>M$ let the other vendors do the port of NT to their perspective platforms.
    >When the vendors finally woke up, they dropped NT.


    I heard that few of them got further than an evaluation, too ....

    >> The real issue is whether the Itanium port has been done competently,
    >> or by simply spawning off another completely unportable code stream.
    >> I have not heard any reliable rumours either way.

    >
    >OpenVMS has been ported successfully to the Itanium2 processor as well as
    >TRU-64 UNIX. Whether HP keeps tru-64 unix is another question tho.


    Yes. The official answer to the latter is it won't, of course.

    >When M$ has ported XP to the Itanium2 isn't known here nor have I seen any
    >ads on M$ website about it.


    Yes. I should have used a different tense! The question remains
    relevant, unless Microsoft have cancelled the project, in which case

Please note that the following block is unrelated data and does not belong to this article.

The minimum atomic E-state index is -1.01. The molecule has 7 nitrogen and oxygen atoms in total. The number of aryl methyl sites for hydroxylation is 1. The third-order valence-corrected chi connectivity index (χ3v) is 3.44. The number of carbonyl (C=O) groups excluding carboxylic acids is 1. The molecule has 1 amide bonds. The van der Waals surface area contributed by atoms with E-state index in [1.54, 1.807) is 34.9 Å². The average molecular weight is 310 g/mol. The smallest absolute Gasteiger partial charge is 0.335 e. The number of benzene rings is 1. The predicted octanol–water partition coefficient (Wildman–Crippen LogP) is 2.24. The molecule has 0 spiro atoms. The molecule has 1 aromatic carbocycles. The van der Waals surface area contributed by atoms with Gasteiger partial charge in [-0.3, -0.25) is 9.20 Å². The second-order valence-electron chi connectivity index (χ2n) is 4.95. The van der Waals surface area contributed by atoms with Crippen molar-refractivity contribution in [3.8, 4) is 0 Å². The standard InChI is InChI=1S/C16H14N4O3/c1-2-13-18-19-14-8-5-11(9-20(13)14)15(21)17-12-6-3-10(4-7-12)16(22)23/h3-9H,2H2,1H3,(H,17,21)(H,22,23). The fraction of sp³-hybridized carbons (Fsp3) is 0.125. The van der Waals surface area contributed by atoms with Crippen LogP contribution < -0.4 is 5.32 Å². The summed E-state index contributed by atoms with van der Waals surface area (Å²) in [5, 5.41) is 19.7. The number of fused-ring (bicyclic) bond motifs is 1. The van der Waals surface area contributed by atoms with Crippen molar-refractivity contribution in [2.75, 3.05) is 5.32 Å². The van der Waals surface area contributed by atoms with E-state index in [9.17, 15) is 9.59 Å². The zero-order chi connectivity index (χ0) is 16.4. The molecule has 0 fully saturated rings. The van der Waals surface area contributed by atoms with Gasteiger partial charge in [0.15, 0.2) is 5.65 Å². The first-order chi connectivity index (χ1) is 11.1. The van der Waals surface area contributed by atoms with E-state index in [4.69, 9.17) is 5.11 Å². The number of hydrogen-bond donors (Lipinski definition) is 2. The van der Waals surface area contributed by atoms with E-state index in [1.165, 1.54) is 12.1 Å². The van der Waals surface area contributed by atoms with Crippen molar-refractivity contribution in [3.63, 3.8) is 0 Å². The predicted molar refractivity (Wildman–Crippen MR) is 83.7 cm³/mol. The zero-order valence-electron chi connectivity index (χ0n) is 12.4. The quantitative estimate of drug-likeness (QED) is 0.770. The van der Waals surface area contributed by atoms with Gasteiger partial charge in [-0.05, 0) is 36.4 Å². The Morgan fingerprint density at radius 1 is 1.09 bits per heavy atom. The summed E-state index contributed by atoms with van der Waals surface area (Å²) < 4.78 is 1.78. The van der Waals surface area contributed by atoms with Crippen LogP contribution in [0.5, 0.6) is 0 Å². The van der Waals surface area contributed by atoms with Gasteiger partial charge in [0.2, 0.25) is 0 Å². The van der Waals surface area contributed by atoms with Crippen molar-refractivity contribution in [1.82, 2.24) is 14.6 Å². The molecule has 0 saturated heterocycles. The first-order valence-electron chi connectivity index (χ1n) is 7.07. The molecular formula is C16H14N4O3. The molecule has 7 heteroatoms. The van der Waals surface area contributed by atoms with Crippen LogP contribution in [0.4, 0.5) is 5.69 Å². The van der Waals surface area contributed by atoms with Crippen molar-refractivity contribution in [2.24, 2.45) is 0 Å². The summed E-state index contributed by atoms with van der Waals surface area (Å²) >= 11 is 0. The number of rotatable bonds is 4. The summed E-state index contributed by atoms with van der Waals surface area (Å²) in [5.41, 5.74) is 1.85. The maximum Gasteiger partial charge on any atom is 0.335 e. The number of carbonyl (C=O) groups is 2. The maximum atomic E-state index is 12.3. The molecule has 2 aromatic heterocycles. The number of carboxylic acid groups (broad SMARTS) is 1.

I think that Intel's screams would have leaked out :-)


    Regards,
    Nick Maclaren.

  10. Re: AMD/Linux vs Intel/Microsoft


    "Nick Maclaren" wrote in message
    news:btkf5t$o57$1@pegasus.csx.cam.ac.uk...
    snip
    >
    > Yes. I should have used a different tense! The question remains
    > relevant, unless Microsoft have cancelled the project, in which case
    > I think that Intel's screams would have leaked out :-)
    >
    >
    > Regards,
    > Nick Maclaren.


    When I look at the brochure for the x450 and x455, it says "Supports
    Microsoft Windows Server 2003, Enterprise Edition "
    These are IA64 boxes. Is that XP?

    del cecchi



  11. Re: AMD/Linux vs Intel/Microsoft

    "GreyCloud" wrote in message
    news:5IiLb.383$ss.17870@bcandid.telisphere.com...
    > The porting was by DEC. DEC had to pay for the whole port. Trouble
    > was, NT couldn't compete against OpenVMS and TRU64 UNIX on the